Stay-at-home Californians save $1.5 billion per month, study reveals

Prior to the great transition to working from home, doing our jobs at our usual place of work might have brought some financial benefits, such as being an abundant provider of stationery and other office items, such as pens, paper, staplers and most importantly, a comfortable desk and chair. However, all things considered, a sizable proportion of our paychecks was spent on expenses that could have been avoidable —grabbing a meal from the local lunch spot, afterwork drinks and fuel spent on the commute. Now that so many people are working from home, or working hybrid models, many have found themselves able to pocket the extra cash each month. But how much exactly? It’s a question that PRPioneer.com sought to uncover …

The website surveyed 3,206 WFH employees to determine how much money they’ve been saving each month since shifting to a work-from-home model. The in-depth survey revealed that California employees are collectively saving more than $1.5 billion dollars per month —around $331.13 each in savings (this compares to a national average of $281.61). And it appears these savings have stood employees in good stead as 35 percent said they’ve now been able to buy things they normally wouldn’t be able to afford if they continued working from the office.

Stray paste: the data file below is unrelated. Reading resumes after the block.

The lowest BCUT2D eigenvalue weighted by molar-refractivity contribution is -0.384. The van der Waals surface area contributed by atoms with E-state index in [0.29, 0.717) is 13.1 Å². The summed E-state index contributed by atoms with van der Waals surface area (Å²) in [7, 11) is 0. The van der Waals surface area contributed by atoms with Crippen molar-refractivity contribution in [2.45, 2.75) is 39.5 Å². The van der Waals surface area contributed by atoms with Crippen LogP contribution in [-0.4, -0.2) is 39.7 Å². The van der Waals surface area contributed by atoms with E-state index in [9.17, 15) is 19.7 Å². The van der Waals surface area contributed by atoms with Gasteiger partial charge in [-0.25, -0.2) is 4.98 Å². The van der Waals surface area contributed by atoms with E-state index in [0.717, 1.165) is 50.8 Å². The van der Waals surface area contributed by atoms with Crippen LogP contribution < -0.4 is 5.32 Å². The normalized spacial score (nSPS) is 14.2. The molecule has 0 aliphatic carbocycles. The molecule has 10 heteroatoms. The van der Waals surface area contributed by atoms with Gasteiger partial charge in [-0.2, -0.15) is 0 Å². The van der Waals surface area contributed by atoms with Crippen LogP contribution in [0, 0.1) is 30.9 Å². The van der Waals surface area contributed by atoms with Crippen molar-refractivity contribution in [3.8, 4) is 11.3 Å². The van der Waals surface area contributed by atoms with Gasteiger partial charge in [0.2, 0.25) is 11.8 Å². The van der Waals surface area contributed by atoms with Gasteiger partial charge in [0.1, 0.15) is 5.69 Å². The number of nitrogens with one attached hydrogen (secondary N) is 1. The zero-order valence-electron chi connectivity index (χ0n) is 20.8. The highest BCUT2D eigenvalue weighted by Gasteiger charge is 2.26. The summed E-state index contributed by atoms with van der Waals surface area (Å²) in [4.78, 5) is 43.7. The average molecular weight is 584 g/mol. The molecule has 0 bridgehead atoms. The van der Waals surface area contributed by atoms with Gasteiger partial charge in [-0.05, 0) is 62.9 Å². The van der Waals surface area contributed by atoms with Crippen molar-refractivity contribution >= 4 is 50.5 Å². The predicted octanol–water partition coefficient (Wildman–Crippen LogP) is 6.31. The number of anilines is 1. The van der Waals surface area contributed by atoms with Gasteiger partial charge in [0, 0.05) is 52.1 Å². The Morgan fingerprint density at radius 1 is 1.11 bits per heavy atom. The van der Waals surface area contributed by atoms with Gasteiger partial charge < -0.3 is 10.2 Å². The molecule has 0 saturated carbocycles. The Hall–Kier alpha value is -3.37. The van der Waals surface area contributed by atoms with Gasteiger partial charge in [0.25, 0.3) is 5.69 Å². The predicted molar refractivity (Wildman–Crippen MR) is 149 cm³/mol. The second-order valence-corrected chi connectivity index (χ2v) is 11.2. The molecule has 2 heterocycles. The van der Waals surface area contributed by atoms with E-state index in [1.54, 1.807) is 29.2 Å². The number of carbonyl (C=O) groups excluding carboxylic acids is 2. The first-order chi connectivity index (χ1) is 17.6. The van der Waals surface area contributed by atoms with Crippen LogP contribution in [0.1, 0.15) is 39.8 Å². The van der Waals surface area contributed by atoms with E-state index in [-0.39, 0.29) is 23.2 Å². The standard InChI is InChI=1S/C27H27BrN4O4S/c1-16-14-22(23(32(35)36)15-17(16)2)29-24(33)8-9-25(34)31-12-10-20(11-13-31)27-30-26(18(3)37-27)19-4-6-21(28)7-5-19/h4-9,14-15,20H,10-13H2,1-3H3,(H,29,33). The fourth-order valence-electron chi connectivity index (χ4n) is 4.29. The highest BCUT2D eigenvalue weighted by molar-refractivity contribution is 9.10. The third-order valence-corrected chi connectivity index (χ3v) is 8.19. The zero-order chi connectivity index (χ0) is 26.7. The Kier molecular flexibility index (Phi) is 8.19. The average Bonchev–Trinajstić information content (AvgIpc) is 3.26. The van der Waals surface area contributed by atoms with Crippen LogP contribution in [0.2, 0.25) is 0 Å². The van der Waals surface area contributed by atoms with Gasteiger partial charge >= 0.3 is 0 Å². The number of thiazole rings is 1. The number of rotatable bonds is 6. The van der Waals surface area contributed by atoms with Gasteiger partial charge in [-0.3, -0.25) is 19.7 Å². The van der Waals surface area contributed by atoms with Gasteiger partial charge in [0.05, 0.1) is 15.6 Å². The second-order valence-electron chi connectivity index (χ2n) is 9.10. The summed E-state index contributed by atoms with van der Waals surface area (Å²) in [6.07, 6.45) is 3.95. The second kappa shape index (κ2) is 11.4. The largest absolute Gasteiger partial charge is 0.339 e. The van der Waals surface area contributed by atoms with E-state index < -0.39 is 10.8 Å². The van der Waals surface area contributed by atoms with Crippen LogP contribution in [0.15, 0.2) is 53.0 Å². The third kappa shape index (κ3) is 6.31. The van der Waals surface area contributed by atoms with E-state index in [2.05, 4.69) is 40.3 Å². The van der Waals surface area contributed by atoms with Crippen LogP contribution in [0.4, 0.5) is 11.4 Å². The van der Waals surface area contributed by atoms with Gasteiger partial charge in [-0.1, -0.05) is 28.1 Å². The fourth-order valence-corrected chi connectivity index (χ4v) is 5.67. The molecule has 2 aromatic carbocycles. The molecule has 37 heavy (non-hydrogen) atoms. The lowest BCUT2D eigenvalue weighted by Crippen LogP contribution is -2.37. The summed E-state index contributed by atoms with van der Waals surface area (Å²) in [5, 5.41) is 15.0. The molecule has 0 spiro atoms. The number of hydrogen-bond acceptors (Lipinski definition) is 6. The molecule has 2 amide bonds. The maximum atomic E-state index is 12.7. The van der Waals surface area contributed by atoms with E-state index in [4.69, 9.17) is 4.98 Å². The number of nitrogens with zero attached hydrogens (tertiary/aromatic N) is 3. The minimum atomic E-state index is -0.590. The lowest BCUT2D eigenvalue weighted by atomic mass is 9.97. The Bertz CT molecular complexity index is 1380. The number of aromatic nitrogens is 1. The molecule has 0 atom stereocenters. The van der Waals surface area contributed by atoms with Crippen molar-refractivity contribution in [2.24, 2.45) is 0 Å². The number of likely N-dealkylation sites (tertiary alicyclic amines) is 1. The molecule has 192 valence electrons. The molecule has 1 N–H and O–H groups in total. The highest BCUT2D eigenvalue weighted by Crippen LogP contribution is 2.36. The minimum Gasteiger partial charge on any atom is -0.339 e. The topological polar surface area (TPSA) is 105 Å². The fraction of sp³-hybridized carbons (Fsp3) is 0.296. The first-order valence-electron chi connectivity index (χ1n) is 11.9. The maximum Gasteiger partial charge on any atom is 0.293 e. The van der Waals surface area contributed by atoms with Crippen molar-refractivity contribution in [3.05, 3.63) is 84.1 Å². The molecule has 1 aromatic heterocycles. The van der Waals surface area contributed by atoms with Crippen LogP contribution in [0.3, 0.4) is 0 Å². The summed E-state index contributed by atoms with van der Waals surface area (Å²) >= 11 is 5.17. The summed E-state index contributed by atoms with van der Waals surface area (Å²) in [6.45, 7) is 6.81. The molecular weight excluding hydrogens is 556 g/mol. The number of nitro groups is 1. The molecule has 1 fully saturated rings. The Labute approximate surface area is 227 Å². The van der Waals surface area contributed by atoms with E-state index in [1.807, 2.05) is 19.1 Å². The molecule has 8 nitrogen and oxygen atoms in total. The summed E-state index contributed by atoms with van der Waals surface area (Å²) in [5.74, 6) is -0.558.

When these figures were analyzed further, WFH employees in Wyoming were found to have gained the highest amount in savings — $57 million per month.

Nearly two-thirds of home-workers said they prefer their new work-from-home model as compared to working in an office. However, for those who lack the space and proper office set-up, working from home meant having to purchase additional supplies, which might have included a desk and office chair; stationery; a printer; or even new pieces of technology, like a laptop or iPad.

“Many employees, who were new to working from home at the start of the pandemic, underestimated how many supplies and how much office equipment they would need in their new home workspace,” said James Ellis, spokesperson for PR Pioneer. “It is, however, clear that a significant number of people prefer the idea of working from home, as compared to going into a physical office. Pocketing a solid amount in cash savings each month also grants employees the ability to buy things they may not have been able to afford prior to working from home.”

Overall, employees have spent more than $180 on their home office set-up since they began working from home. And it seems like many feel they shouldn’t be responsible for these costs in any case. In fact, a majority of workers think their employers should reimburse them for the money they’ve had to spend on their home office set-up.

Despite the benefits (and added savings) of working from home, more than a quarter also admitted that slow home internet speeds have affected their day-to-day job performance.

Lastly, 39 percent of employees think that small businesses located near offices (like local coffee shops, restaurants and bars), who have lost business due to the shift in the number of people now working from home, should be financially compensated.